Today, you’ll discover the thriving and exotic capital of the Kingdom of Cambodia, Phnom Penh. It stands at the juncture of three captivating rivers and is divided into three districts, the picturesque French colonial area, a handsome residential district and a rapidly changing Old Town. Here, you’ll find an alluring riverside esplanade amid numerous bewitching Buddhist temples, palaces and artifacts.

Excursion(s) - Cambodia’s capital—Phnom Penh
Excursion Price - $70

A tuk tuk will whisk you down wide boulevards laid out by French colonial administrators in the 1860s, when Cambodia was part of French Indochina, past old French-influenced buildings, beautiful pagodas and (with a bit of luck) saffron-robed monks, on your way to the Royal Palace. Spacious grounds—you might notice a resemblance to formal French parterres—are home to a group of structures featuring classic Khmer architecture. Each one has a specific function: The Throne Hall, with its spires and flying celestials, hosts royal coronations, while the Moonlight Pavilion was intended as a venue for dance performances (but is now used for receptions). The famed Temple of the Emerald Buddha, commonly known as the Silver Pagoda, boasts a floor-covering of 5,329 silver tiles. In the center of the pagoda are both an emerald and a gold Buddha statue (the latter of which is studded with nearly 10,000 diamonds). You’ll also tour the National Museum, which features an incomparable collection of the nation’s archaeological and artistic treasures. Following lunch onboard, enjoy the afternoon and evening at leisure, taking in the shopping and lively entertainment venues of Phnom Penh.


Day 7 - Phnom Penh

Port - Phnom Penh

Today’s featured excursion may be the most profound and memorable experience of your entire journey. You’ll learn about the infamous Killing Fields of the Khmer Rouge and visit a former school-turned-prison that is now a genocide museum.

Excursion(s) - The Killing Fields—tragedy and reconciliation in Cambodia
Excursion Price - $70

It’s hard to reconcile the pastoral serenity of the orchards and rice fields surrounding Choeung Ek with the horrific mass executions that took place here during the brutal reign of the Khmer Rouge, yet the memorial stupa filled with the skulls of Pol Pot’s victims tells the tale. These were the Killing Fields, where more than 17,000 men, women and children were slaughtered and buried in mass graves. First, however, they were tortured in Security Prison 21 (also known as S-21), a former high school on the outskirts of Phnom Penh, now the Tuol Sleng Genocide Museum, which you will also visit today. The guards and staff of the prison were mostly adolescent males—aged 15 to 19—among whom was a young photographer whose job was to document the prisoners. Though many of his photos were destroyed, 6,000 of them remain, displayed on the walls here; as you look at these portraits, you’ll see grief, fear and defiance—and you’ll be heartbroken to learn that out of the thousands held here, only seven survived. Those who were killed at Choeung Ek were just a small fraction of the almost two million Cambodians who died in a three-year period between 1975 and the beginning of 1979.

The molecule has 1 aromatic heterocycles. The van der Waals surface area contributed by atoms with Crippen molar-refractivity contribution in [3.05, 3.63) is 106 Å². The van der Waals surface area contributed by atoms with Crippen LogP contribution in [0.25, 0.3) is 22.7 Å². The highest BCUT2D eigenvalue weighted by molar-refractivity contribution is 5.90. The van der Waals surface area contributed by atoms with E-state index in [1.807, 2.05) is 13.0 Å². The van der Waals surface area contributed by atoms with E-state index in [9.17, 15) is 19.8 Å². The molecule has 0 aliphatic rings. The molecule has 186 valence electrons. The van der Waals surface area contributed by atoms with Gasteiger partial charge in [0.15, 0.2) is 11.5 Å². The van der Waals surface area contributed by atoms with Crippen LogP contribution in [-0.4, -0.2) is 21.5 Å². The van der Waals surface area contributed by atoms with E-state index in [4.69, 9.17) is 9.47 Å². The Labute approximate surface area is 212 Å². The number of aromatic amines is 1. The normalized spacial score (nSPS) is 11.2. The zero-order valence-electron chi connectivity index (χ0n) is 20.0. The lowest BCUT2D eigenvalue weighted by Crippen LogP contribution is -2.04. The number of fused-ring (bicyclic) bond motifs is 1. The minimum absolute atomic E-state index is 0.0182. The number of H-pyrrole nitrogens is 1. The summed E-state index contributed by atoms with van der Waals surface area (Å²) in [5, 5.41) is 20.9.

Day 8 - Cruising the Mekong River, Hong Ngu (Long Khanh A)

Port - Sa Dec

You leave Cambodia behind and cross into Vietnam today, delving into a region where traditional and modern lifestyle elements mingle: Agriculture may still reign supreme, but TV satellite dishes dot rooftops of houses built on stilts. You'll visit the local island village of Hong Ngu, a major producer of the traditional Khmer scarves located not far from the Vietnam-Cambodia border. Since they’re woven in many homes around the village, you’ll have the opportunity to see the process first-hand. You’ll also stop at a local temple dedicated to a unique religion founded in this area of Vietnam, Hoa Hoa. And perhaps the most interesting visit of the day? A visit to the local home of a retired VC General.

Excursion(s) - Daily life on the great delta
Excursion Price - $70